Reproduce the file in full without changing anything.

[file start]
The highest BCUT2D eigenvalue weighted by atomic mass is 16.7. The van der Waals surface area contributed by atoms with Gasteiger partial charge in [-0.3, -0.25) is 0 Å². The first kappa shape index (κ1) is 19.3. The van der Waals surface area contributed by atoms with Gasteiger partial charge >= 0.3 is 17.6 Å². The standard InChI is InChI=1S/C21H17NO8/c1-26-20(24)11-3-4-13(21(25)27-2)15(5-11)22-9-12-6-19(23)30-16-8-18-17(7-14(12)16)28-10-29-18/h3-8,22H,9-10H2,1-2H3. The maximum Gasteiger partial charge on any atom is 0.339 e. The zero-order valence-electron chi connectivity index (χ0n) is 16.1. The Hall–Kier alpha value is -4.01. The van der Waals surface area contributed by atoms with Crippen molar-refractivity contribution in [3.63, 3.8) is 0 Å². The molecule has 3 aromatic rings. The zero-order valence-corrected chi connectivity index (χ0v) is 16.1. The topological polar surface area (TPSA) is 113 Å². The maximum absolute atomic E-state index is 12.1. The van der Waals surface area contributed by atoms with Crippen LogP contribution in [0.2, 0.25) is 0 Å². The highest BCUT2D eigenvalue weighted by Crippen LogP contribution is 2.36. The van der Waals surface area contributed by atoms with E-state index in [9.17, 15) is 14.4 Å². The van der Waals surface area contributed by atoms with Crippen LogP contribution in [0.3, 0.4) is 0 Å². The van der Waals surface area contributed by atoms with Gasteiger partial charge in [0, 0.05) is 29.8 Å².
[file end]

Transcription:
The highest BCUT2D eigenvalue weighted by atomic mass is 16.7. The van der Waals surface area contributed by atoms with Gasteiger partial charge in [-0.3, -0.25) is 0 Å². The first kappa shape index (κ1) is 19.3. The van der Waals surface area contributed by atoms with Gasteiger partial charge >= 0.3 is 17.6 Å². The standard InChI is InChI=1S/C21H17NO8/c1-26-20(24)11-3-4-13(21(25)27-2)15(5-11)22-9-12-6-19(23)30-16-8-18-17(7-14(12)16)28-10-29-18/h3-8,22H,9-10H2,1-2H3. The maximum Gasteiger partial charge on any atom is 0.339 e. The zero-order valence-electron chi connectivity index (χ0n) is 16.1. The Hall–Kier alpha value is -4.01. The van der Waals surface area contributed by atoms with Crippen molar-refractivity contribution in [3.63, 3.8) is 0 Å². The molecule has 3 aromatic rings. The zero-order valence-corrected chi connectivity index (χ0v) is 16.1. The topological polar surface area (TPSA) is 113 Å². The maximum absolute atomic E-state index is 12.1. The van der Waals surface area contributed by atoms with Crippen LogP contribution in [0.2, 0.25) is 0 Å². The highest BCUT2D eigenvalue weighted by Crippen LogP contribution is 2.36. The van der Waals surface area contributed by atoms with E-state index in [9.17, 15) is 14.4 Å². The van der Waals surface area contributed by atoms with Crippen LogP contribution in [0.3, 0.4) is 0 Å². The van der Waals surface area contributed by atoms with Gasteiger partial charge in [0, 0.05) is 29.8 Å².